Trusting that the above statements will be sufficient to vindicate me from the stigma of a deserter, I subscribe myself
Trailer: Asbury MyersSick unto Death of the War
(Column 4)Summary: Argues that the people of the North are tired of the war and are anxious for peace. Prints extracts from two letters written by Northern men.
Full Text of Article:For the Spectator
There can be no doubt but that the masses of the people of the North are sick of the war and are sighing for peace. Such sentiments are now beginning to find expression notwithstanding the tyranny prevailing there. The following is an extract from a letter written by Hon. Wm. B. Read, of Philadelphia, under date of November 5th:
"It is my firm belief that the paramount wish of the masses of the North is for peace--though timidity or considerations--mistakes in my opinion--of expediency prevent them from saying so. It has been part of the policy of the Administration to crush out this craving of a common humanity, and to denounce as traitors those who think as I do, that blood enough has been shed already. This has been acquiesced in too long. There are thousands who think with me, whose property is endangered--whose industry is paralyzed--fathers and mothers who are praying anxiously for the return of their soldiers from the battle-field, or waiting for the stern doom that takes from them those who are left at home. This prayer will soon find utterance--and the community, weary of war and bloodshed--weary of debt and taxation, of the tax-collector and the recruiting Sergeant--weary of the ambulance of the wounded and the hearse of the dead--will hail with ecstacy beyond control the hour when flags of permanent truce shall be displayed at Washington and Richmond. I am old enough to remember the peace of 1815, and the joy it excited; but it was nothing in comparison with what ours will be when this brothers' war is over."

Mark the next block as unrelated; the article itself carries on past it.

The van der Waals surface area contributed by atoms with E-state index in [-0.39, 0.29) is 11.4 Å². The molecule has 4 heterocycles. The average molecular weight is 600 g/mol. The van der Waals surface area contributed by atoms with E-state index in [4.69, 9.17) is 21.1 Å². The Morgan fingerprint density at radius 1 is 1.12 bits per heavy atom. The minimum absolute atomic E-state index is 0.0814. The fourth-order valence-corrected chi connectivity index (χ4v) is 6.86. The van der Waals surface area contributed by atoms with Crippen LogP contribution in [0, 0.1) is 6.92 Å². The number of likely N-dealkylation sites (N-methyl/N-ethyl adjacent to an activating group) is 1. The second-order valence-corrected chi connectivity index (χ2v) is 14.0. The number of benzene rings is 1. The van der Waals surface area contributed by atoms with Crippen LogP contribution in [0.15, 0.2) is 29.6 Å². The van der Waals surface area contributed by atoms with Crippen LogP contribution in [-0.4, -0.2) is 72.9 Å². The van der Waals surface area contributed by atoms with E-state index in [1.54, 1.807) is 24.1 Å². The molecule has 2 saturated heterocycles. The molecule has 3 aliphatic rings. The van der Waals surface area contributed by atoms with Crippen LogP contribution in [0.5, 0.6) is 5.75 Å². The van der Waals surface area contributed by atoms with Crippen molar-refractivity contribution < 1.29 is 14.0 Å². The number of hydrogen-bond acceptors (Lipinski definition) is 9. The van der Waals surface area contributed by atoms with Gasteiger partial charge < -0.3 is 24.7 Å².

The following is an extract from the letter of a sister to her brother in the Yankee army, written immediately after the removal of General McClellan:
"What could Abe and his tribe have done if from one to two hundred thousand men would have marched home? I would help any soldier to desert. If the Government does not do its duty, a soldier ought not to do his either. I expect a scolding from you for talking so, but I can't help it. I'll run down Lincoln and his friends in Congress before anybody, and if I should be arrested to-morrow. I do not think the whole ship and crew of them are worth one cent."